wiringpi.digitalWrite(pin_no, 1)
val = wiringpi.digitalRead(pin_no)

WiringPi also gives you access to the MCP23017's internal pullup resistors:

wiringpi.pullUpDnControl(input_pin, 2)

Here's an example in Python: on GitHub, and one in C: MCP23017-wiringpi.c on GitHub.

Using multiple MCP23017s

But how do you cascade several MCP23017 chips?

Well, you don't actually cascade them. Since they're I2C devices, you wire them so they each have different addresses on the I2C bus, then query them individually. Happily, that's easier than keeping track of how many bits you've looped through ona shift register.

Pins 15, 16 and 17 on the chip are the address lines, labeled A0, A1 and A2. If you ground all three you get the base address of 0x20. With all three connected to VCC, it will use 0x27 (binary 111 added to the base address). So you can send commands to your first device at 0x20, then to your second one at 0x21 and so on. If you're using WiringPi, you can call mcp23017Setup(pin_base2, i2c_addr2) for your second chip.

I had trouble getting the addresses to work initially, and it turned out the problem wasn't in my understanding of the address line wiring, but that one of my cheap Chinese breadboard had a bad power and ground bus in one quadrant. That's a good lesson for the future: when things don't work as expected, don't assume the breadboard is above suspicion.

Using two MCP23017 chips with their built-in pullup resistors simplified the wiring for my music keyboard enormously, and it made the code cleaner too. Here's the modified code: on GitHub.

What about the speed? It is indeed quite a bit faster than the shift register code. But it's still too laggy to use as a real music keyboard. So I'll still need to do more profiling, and maybe find a faster way of generating notes, if I want to play music on this toy.

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[ 15:44 Feb 17, 2018    More hardware | permalink to this entry | comments ]

Tue, 13 Feb 2018

Multiplexing Input or Output on a Raspberry Pi Part 1: Shift Registers

I was scouting for parts at a thrift shop and spotted a little 23-key music keyboard. It looked like a fun Raspberry Pi project.

I was hoping it would turn out to use some common protocol like I2C, but when I dissected it, it turned out there was a ribbon cable with 32 wires coming from the keyboard. So each key is a separate pushbutton.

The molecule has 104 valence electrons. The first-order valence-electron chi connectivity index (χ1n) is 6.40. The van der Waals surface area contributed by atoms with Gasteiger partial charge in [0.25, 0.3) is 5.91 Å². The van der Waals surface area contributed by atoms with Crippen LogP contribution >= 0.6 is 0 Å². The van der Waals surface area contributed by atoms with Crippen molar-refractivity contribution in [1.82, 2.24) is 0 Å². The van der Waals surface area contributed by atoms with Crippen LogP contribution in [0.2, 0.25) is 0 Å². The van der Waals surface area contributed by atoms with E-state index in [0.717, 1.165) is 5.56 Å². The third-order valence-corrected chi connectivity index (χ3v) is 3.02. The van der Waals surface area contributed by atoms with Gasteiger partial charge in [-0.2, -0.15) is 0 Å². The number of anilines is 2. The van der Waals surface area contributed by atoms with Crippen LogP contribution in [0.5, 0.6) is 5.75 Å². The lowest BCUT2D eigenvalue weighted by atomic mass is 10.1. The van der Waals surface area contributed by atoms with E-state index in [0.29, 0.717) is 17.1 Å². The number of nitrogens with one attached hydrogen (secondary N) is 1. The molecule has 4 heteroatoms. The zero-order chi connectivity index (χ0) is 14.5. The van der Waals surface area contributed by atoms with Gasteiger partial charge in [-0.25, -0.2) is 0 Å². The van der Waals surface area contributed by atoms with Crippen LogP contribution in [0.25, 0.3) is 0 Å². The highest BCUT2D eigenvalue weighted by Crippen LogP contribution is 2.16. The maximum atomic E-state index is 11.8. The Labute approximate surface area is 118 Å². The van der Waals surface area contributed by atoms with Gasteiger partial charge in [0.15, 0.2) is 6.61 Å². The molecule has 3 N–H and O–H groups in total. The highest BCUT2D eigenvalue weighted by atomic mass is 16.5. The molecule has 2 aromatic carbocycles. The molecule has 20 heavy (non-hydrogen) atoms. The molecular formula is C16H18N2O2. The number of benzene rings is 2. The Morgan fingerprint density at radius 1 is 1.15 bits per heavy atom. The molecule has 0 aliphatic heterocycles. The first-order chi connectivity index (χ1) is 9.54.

[23-key keyboard wired to a Raspberry Pi] A Raspberry Pi doesn't have that many GPIO pins, and neither does an Arduino Uno. An Arduino Mega does, but buying a Mega to go between the Pi and the keyboard kind of misses the point of scavenging a $3 keyboard; I might as well just buy an I2C or MIDI keyboard. So I needed some sort of I/O multiplexer that would let me read 31 keys using a lot fewer pins.

There are a bunch of different approaches to multiplexing. A lot of keyboards use a matrix approach, but that makes more sense when you're wiring up all the buttons from scratch, not starting with a pre-wired keyboard like this. The two approaches I'll discuss here are shift registers and multiplexer chips.

If you just want to get the job done in the most efficient way, you definitely want a multiplexer (port expander) chip, which I'll cover in Part 2. But for now, let's look at the old-school way: shift registers.

PISO Shift Registers

There are lots of types of shift registers, but for reading lots of inputs, you need a PISO shift register: "Parallel In, Serial Out." That means you can tell the chip to read some number -- typically 8 -- of inputs in parallel, then switch into serial mode and read all the bits one at a time.

Some PISO shift registers can cascade: you can connect a second shift register to the first one and read twice as many bits. For 23 keys I needed three 8-bit shift registers.

Two popular cascading PISO shift registers are the CD4021 and the SN74LS165. They work similarly but they're not exactly the same.